There isn’t an honest moment in all 96 minutes of Traffik.
I wish I could recommend "As Above, So Below" more strongly. It's that rare found-footage film with a strong premise, a memorably eccentric style, and plenty of energy to burn. It's also poorly conceived, and hard to watch. Normally, that's not such a terrible thing when it comes to B-horror films, the kind of genre fare that handily coasts on chutzpah alone. Then again, the novelty of exploring an already-confined space—subterranean Parisian catacombs—shot through a conspicuous fish-eye lens is only so endearing. That's the biggest stumbling obstacle preventing viewers from enjoying "As Above, So Below," a movie that's as close as recent horror films have come to approximating the feel of a haunted-house attraction. The film's violent, Richard Simmons-worthy shakey-camerawork evokes "Saving Private Ryan"'s Omaha Beach sequence. There's some great impressionistic visual cues throughout the film, as when dust and rubble scatter around the camera during the film's introductory scene. And the movie's cramped setting makes the film atmospheric enough to be frequently creepy. But when the film's protagonists finally put their rinky-dink digital head-rigs down, you will cheer, and it won't be for them.
Since it's a movie-shaped theme park ride, "As Above, So Below" is bogged down by way too much narrative baggage. Human-shaped plot point Scarlett (Perdita Weeks) is our guide through the French tunnels. A super-smart explorer in search of the Philosopher's Stone, Scarlett enlists the help of fraidy-cat language expert George (Ben Feldman, or Ginsberg from "Mad Men"), stoic cameraman Benji (Edwin Hodge), and full-of-it urban explorer Papillon (Francois Civil). Together with Papillon's companions Souxie and Zed (Marion Lambert and Ali Marhyar), Scarlett's group searches the French catacombs for the Stone, and inadvertently discovers what may or may not be a gateway to Hell. Along the way, they're improbably confronted with a laundry list of goofy ghosts and creepy objects, including a haunted telephone, an impossibly deep pool of blood, a burning car, and a malnourished—and probably undead—French raver named La Taupe (Cosme Castro).
This gruel-thin scenario is perfectly reasonable when you think of it in the context of crass real-life attractions like Berlin's Grusellkabinett, a haunted house attraction built on top of preserved Nazi bunkers. It's garish and excessive, but seeing stone gargoyles, anorexic witches, and hanged men in the midst of an already creepy setting can be fun when you accept that the name of the game is sheer overkill. Morever, Weeks and Feldman don't have to do much to sell their stick figure protagonists' enthusiasm. Feldman and Weeks are charming enough to make you believe that their characters really want to explore, and are therefore always thinking of new, moronic ways to discover the next secret chamber, push through the next tiny hole, and sneak past that one corpse that looks suspiciously like the Bad Seeds' Warren Ellis. You actually won't find fault with their generic need to see and do things that normal, semi-intelligent people know not to, like take the hood off of a hanged man's face. It's a bad idea, but not an offensive decision in a film that sometimes feels like a series of video-game cut scenes you cannot fast-forward through.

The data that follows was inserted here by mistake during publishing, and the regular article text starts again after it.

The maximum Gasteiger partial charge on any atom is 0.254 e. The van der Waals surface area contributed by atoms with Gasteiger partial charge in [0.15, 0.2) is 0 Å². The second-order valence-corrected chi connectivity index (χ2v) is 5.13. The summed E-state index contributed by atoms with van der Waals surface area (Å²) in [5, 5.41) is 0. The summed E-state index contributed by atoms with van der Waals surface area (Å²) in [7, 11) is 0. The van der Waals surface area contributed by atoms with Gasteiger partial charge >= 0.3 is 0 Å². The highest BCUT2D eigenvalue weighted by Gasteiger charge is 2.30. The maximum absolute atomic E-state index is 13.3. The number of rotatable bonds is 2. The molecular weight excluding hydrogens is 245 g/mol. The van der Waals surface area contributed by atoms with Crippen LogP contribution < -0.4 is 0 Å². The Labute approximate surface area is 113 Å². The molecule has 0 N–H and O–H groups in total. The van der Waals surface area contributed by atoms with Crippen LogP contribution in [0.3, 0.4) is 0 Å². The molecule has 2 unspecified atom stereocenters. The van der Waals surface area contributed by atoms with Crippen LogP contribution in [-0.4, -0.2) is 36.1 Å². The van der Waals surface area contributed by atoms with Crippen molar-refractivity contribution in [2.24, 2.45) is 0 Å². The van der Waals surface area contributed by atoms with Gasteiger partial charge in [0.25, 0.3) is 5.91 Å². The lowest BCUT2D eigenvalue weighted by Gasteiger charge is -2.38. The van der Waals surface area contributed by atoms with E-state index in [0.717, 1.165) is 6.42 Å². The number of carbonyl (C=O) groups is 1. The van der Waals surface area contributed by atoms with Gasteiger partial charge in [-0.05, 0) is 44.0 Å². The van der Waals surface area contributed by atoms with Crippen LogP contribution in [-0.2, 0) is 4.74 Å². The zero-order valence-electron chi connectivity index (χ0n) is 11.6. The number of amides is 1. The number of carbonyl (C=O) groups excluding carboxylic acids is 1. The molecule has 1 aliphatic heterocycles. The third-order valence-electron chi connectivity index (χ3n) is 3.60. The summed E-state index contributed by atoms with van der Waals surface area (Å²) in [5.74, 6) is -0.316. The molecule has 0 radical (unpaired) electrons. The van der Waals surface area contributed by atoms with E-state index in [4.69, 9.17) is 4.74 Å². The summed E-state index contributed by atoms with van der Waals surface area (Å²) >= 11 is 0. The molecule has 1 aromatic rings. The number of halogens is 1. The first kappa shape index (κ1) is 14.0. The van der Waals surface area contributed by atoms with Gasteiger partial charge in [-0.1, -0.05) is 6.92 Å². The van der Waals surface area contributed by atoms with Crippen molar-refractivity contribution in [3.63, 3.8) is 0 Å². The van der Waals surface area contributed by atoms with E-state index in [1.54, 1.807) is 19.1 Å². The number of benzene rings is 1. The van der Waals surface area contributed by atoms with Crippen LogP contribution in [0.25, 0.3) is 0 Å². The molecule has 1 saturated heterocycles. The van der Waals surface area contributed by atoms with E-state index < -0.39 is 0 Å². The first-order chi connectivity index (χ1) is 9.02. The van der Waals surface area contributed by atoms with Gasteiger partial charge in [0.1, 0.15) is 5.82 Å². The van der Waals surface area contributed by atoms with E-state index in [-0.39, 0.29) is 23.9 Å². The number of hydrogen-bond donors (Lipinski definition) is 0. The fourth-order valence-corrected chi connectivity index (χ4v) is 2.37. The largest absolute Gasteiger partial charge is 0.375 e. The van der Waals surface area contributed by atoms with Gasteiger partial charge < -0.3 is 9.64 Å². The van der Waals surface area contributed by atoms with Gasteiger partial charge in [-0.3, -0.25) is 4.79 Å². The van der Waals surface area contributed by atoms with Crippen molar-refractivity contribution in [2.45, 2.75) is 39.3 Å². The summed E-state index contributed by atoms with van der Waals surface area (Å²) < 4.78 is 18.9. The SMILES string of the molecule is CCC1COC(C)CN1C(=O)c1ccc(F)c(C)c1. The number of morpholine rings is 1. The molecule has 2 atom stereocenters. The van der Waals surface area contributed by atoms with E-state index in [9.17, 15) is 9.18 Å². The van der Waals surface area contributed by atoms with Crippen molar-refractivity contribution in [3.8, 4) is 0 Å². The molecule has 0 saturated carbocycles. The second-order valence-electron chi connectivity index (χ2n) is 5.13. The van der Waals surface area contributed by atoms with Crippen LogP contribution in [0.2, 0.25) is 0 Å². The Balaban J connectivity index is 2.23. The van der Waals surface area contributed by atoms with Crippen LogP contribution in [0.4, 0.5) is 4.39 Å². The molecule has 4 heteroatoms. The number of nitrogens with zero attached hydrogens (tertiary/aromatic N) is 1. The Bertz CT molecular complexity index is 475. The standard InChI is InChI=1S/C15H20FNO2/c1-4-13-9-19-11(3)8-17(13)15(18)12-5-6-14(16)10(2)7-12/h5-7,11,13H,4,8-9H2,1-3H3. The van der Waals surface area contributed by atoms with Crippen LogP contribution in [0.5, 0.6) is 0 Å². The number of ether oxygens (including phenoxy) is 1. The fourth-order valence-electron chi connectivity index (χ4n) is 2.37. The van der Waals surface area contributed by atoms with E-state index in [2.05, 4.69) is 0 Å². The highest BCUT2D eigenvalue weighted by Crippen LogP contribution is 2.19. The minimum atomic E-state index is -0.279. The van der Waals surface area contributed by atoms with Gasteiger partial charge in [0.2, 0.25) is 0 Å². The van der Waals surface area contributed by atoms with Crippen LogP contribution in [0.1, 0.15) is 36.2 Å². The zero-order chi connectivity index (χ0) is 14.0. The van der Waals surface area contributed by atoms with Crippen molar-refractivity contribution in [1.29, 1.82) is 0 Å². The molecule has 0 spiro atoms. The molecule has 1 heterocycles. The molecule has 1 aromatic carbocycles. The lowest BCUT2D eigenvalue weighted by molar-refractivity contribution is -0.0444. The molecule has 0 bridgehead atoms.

Then again, "As Above, So Below" falters most when it tries to be a movie. When Scarlett's group tries to assert themselves as people (!!!) haunted by personal trauma—dead dads, brothers, guys in cars, etc.—the film drags needlessly. Like, I'm sorry, but if you're going to wander around teeny-tiny tunnels that may or may not be the path to an infernal plane of existence, I don't really care what your pre-Hellmouth life was like. That stuff is for your therapist, not a 93-minute survival-horror adventure.
Still, if I could get a clear view of the ghost of your dead gallic buddy, or the aforementioned gargoyle that possibly (?) has took a bite out of your face, you could throw any number of dead friends, relatives, and notary publics at me. The makers of "As Above, So Below" earn points for trying to make their film look different than the preponderance of found-footage junk. But their distinctive, impressionistic camera-work is also head-splittingly alienating. Even viewers with cast-iron stomachs will want a barf-bag, a bottle of Dasani, and a strong shoulder to rest their head on just to prevent early on-set car-sickness. "As Above, So Below" is novel enough to be worth the price of admission, but you'll think twice before getting back in line for a second visit.
A tribute to the late Oscar-winning filmmaker, Milos Forman.